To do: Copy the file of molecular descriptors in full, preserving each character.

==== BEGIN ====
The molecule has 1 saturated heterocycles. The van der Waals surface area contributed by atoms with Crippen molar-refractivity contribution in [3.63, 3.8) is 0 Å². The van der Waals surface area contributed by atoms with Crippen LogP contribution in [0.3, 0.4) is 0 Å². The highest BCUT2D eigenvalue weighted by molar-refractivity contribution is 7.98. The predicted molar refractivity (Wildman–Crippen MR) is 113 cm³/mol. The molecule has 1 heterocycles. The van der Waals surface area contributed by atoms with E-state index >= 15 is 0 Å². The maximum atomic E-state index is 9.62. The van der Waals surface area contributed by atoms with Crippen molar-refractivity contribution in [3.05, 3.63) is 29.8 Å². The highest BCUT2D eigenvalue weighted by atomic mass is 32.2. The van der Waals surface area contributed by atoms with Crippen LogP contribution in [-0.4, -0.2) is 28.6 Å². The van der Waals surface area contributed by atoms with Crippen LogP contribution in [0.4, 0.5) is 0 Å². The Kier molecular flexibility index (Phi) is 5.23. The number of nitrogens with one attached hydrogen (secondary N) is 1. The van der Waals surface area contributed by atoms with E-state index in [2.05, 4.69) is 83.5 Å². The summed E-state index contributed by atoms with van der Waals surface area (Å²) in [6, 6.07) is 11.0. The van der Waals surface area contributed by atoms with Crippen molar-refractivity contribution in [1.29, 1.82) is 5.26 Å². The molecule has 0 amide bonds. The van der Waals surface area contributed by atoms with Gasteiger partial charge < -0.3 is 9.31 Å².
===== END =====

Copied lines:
The molecule has 1 saturated heterocycles. The van der Waals surface area contributed by atoms with Crippen molar-refractivity contribution in [3.63, 3.8) is 0 Å². The van der Waals surface area contributed by atoms with Crippen LogP contribution in [0.3, 0.4) is 0 Å². The highest BCUT2D eigenvalue weighted by molar-refractivity contribution is 7.98. The predicted molar refractivity (Wildman–Crippen MR) is 113 cm³/mol. The molecule has 1 heterocycles. The van der Waals surface area contributed by atoms with E-state index >= 15 is 0 Å². The maximum atomic E-state index is 9.62. The van der Waals surface area contributed by atoms with Crippen molar-refractivity contribution in [3.05, 3.63) is 29.8 Å². The highest BCUT2D eigenvalue weighted by atomic mass is 32.2. The van der Waals surface area contributed by atoms with Crippen LogP contribution in [-0.4, -0.2) is 28.6 Å². The van der Waals surface area contributed by atoms with Crippen LogP contribution in [0.4, 0.5) is 0 Å². The Kier molecular flexibility index (Phi) is 5.23. The number of nitrogens with one attached hydrogen (secondary N) is 1. The van der Waals surface area contributed by atoms with E-state index in [2.05, 4.69) is 83.5 Å². The summed E-state index contributed by atoms with van der Waals surface area (Å²) in [6, 6.07) is 11.0. The van der Waals surface area contributed by atoms with Crippen molar-refractivity contribution in [1.29, 1.82) is 5.26 Å². The molecule has 0 amide bonds. The van der Waals surface area contributed by atoms with Gasteiger partial charge < -0.3 is 9.31 Å².